Thursday, October 8, 2015

Another mass shooting, ho-hum

A week ago today, nine people, eight students and their teacher, were killed by a fellow student at a community college in Oregon.  As the details circulated, reaction was typical on both sides of the gun control issue.  Since there have been so many mass shootings, almost one a day depending on your definition of the number that equates to "mass", I guess it is easy to "react with horror and sadness" when one occurs then dive effortlessly into your particular rote sound bite.  At this point, a mass shooting is no longer an event that hits us in the national gut, or makes us rethink our priorities or policies.  It merely equates to more meaningless rhetoric, or worse, an attitude that one probably soon to be non-presidential candidate expressed, "stuff happens".

For those of you who continue to deny that the proliferation of guns is a significant part of the problem, there are many statistics that you should review.  The United States is number one in the world for gun ownership, almost 90 for every 100 people.  The next highest is Yemen with 55 per 100.  The US accounted for 90 mass murders in the past 50 years where mass murder was defined as killing more than four people, a figure that represents 33% of those events in the entire world, and is 5 times more than the 2nd place country.  In terms of firearm deaths per 100,000 people, the chart with link below (you can sort for each category, high to low), demonstrates that the United States leads all other western nations handily at 10.64 deaths per 100,000 people.  Compare that figure to a couple of countries with very strict gun laws, the UK (.26) and Australia (.86); that is less than one per 100,000 for each, fully 10 times less than for America.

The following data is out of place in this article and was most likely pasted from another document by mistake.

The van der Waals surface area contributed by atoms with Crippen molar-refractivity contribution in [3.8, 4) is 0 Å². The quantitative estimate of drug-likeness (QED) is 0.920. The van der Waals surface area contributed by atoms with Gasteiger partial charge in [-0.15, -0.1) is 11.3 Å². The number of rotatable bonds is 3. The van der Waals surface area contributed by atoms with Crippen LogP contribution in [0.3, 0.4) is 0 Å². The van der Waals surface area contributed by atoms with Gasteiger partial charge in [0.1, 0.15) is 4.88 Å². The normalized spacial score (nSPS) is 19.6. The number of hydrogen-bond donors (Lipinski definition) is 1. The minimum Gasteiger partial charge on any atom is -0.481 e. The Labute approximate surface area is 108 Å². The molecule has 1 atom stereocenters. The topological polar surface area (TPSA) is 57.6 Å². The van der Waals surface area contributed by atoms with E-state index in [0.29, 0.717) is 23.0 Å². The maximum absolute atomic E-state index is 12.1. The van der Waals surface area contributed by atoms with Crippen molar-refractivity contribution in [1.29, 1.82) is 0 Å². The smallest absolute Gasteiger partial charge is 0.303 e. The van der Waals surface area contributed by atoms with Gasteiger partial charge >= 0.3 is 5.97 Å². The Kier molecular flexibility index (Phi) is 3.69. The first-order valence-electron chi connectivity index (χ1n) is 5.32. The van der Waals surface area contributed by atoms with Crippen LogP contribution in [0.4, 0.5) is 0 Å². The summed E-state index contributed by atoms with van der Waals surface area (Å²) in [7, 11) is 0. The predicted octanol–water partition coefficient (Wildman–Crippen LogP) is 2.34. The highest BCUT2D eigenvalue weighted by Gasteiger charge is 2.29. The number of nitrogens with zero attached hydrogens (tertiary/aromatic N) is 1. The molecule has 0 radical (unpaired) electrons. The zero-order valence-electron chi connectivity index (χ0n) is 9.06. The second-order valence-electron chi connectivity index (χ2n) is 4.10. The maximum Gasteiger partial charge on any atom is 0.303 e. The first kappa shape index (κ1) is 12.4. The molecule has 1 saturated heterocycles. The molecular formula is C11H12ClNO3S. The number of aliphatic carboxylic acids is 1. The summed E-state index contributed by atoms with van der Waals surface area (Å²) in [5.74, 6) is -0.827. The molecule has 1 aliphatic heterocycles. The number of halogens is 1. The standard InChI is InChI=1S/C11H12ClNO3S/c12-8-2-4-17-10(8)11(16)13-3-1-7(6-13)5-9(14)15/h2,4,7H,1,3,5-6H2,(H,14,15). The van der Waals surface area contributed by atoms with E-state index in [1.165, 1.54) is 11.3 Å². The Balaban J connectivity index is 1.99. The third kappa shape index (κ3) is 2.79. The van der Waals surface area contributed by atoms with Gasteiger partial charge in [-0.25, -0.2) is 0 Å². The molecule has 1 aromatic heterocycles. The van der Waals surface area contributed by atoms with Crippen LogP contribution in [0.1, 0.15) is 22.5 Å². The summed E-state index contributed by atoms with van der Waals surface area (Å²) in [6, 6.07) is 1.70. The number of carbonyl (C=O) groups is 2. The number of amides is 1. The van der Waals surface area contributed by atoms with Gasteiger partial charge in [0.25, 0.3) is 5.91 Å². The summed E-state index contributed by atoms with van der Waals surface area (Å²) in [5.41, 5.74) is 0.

But, of course, as I have said many times before, statistics can be used to prove anything.  I am sure there is a statistic out there that compares the homicide rate by firearm for, say North Dakota, to that of Michigan, in which more guns per person (North Dakota) equals less murders.  This is the basis of arguments by certain politicians and NRA spokespeople who propose more guns on school campuses, more guns on planes, more guns in the hands of the good guys to counter those in the hands of the bad.